To answer this question, while remembering that U.S. copyright law is based on the notion of artistic progress and innovation, we must now discuss an important trend in art and ideology: postmodernism. As postmodernism is a complex movement which applies to a wide variety of fields, it seems best to provide an operational definition with a broad scope. Klages (2003) defines postmodernism as art or thought that “favors reflexivity and self-consciousness, fragmentation and discontinuity [. . .], ambiguity, simultaneity, and an emphasis on the destructured, decentered, dehumanized subject” (12). As Hayward (2000) writes, “the postmodern aesthetic relies on four [. . .] sets of concepts” of which we will examine “intertextuality and bricolage” (p. 277). Focusing on intertextuality, Hayward (2000) recounts how filmmaker Quentin Tarantino based the character Butch in Pulp Fiction on specific characters from 1950s movies. The storylines from Pulp Fiction are also lifted from various pulp fiction novels (Hayward, 2000). Tarantino uses intertextuality so that meaning may be created from “the relation between two or more texts” (Hayward, 2000, p. 279). When studying art, a ‘text’ can be a written work, a film, a painting, a sculpture, a song, or any other form of artistic expression. Additionally, bricolage is the “assembling of different styles, textures, genres or discourses” (Hayward, 2000, p. 280).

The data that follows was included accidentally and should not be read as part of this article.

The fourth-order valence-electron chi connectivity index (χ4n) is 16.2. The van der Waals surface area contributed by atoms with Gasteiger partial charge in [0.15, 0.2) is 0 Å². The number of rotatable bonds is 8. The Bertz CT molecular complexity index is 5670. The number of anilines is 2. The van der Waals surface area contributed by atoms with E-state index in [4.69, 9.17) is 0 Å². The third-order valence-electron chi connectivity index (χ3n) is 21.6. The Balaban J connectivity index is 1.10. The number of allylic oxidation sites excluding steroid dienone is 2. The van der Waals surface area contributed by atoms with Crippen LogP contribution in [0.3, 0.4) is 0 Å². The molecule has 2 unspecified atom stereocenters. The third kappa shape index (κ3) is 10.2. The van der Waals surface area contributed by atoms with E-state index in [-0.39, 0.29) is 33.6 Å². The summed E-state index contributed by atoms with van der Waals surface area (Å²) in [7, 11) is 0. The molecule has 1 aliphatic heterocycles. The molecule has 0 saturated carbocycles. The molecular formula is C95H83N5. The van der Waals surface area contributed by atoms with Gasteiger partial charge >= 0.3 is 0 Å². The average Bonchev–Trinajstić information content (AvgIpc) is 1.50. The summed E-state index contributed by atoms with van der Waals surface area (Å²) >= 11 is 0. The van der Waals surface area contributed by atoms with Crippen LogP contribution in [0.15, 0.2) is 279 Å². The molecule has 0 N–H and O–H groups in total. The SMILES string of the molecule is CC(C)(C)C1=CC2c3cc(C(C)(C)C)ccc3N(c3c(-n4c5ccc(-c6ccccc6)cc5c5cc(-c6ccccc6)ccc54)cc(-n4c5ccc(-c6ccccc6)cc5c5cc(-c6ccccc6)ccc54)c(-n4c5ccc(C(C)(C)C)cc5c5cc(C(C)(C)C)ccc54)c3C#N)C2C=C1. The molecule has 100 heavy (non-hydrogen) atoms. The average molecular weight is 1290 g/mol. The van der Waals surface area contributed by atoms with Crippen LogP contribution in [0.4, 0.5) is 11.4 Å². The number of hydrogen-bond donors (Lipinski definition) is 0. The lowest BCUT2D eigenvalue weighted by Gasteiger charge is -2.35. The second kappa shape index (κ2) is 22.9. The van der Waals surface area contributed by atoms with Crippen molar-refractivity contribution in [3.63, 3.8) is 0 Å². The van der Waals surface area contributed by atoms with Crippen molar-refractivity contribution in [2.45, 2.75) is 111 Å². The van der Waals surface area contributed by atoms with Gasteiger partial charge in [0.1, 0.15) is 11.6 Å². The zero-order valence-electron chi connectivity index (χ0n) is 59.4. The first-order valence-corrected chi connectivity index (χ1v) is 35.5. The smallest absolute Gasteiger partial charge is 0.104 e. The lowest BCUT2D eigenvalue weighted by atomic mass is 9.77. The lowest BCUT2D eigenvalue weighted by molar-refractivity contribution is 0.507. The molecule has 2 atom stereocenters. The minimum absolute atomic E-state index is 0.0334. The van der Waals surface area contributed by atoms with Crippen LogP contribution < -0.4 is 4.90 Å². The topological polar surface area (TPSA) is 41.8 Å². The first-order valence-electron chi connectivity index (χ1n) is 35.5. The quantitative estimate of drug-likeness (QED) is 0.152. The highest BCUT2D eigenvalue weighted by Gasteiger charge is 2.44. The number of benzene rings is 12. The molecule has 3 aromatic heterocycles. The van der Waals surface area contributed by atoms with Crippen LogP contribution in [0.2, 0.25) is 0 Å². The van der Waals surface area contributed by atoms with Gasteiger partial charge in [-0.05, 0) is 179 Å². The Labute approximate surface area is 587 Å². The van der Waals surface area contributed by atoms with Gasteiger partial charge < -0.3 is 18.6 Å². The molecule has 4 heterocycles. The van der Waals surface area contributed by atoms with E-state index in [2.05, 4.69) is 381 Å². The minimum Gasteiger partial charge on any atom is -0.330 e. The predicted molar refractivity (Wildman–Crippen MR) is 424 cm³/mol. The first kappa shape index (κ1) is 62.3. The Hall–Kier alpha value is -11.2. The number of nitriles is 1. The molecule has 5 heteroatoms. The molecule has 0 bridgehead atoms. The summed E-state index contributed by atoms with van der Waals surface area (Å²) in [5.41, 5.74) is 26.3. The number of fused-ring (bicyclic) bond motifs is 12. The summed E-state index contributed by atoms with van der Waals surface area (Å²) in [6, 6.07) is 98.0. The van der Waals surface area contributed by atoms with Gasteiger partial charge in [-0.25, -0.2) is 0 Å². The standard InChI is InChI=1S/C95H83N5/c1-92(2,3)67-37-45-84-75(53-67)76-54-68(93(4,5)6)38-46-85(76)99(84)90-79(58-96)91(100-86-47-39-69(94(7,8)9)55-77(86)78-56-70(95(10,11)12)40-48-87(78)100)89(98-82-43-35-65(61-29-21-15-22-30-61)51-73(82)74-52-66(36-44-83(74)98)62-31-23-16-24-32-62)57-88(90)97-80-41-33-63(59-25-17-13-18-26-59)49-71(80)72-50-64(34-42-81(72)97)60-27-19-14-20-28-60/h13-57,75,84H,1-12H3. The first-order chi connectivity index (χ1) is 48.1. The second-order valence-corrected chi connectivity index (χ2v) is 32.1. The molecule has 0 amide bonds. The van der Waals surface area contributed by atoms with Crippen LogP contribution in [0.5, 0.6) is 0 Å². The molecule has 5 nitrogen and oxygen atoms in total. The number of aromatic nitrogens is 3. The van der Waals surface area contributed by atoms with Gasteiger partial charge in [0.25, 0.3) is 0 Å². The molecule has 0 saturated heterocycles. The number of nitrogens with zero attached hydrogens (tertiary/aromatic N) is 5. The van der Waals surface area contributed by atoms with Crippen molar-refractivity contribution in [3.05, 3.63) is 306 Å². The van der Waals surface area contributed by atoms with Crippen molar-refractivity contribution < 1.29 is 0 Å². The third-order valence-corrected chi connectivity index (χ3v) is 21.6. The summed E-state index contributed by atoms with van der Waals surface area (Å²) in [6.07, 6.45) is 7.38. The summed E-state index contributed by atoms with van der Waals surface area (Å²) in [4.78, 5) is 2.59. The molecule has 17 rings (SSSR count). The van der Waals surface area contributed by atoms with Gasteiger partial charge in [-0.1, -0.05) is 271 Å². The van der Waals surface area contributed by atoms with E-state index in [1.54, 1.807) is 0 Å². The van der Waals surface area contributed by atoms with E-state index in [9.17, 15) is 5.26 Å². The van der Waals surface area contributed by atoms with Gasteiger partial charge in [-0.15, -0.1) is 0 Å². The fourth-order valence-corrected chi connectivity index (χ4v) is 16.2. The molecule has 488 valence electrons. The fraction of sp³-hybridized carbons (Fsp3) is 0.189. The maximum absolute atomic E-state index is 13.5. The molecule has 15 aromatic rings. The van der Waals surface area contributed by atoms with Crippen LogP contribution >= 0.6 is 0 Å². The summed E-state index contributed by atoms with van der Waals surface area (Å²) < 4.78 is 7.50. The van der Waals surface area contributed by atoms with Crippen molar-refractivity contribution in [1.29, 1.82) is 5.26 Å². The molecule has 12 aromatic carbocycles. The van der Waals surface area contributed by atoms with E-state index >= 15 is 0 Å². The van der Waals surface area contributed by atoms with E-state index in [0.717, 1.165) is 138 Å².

While traditional uses of sampling in rap and hip-hop can be seen to employ intertextuality and bricolage, it becomes even more apparent when we look at mash-up. DJs Danger Mouse (Brian Burton) and Girl Talk (Gregg Gillis) have both heavily relied on sampling in an innovative way to create works that challenge society’s perception of music. Danger Mouse mixed The Beatles White Album and Jay-Z’s Black Album to create what he called The Grey Album. In an interview in the documentary Good Copy Bad Copy (2007) Danger Mouse said of the album, “you have a very white thing, and a very black thing, apparently, and then [. . .] it can make beautiful music together [. . .] that’s what I’m trying to do, change people’s perspectives about music and what you can do” (Johnsen, Christensen & Moltke, 10:22-10:37). It is clear that Danger Mouse was employing intertextuality and bricolage in the creation of The Grey Album. Meaning is created through the contrasting natures of the different texts, as well as the mixing of genres. Although Danger Mouse and online distributors of the album were making no money from The Grey Album, Capitol/EMI demanded that they stop distribution, and financially compensate the company (Heins & Beckles, 2005). However, “Hundreds of Web sites” chose February 24, 2004 as ‘Grey Tuesday’ where they would make the album available “as a gesture of protest against a copyright system that fails to acknowledge the importance of mixing and sampling to musical creation” (Heins & Beckles, 2005, p.35). Whether or not a court would agree, one website called Downhill Battle said they had a “fair-use right to post this music under current copyright law and the public has a fair-use right to hear it” (Heins & Beckles, 2005, p. 35). Heins and Beckles (2005) note that while the fair use argument here may not be valid, the Electronic Frontier Foundation (EFF) agreed with this legal defence since the album would not “substitute for purchases of The White Album” and was a “transformative use of The White Album, not a wholesale copy” (p.35).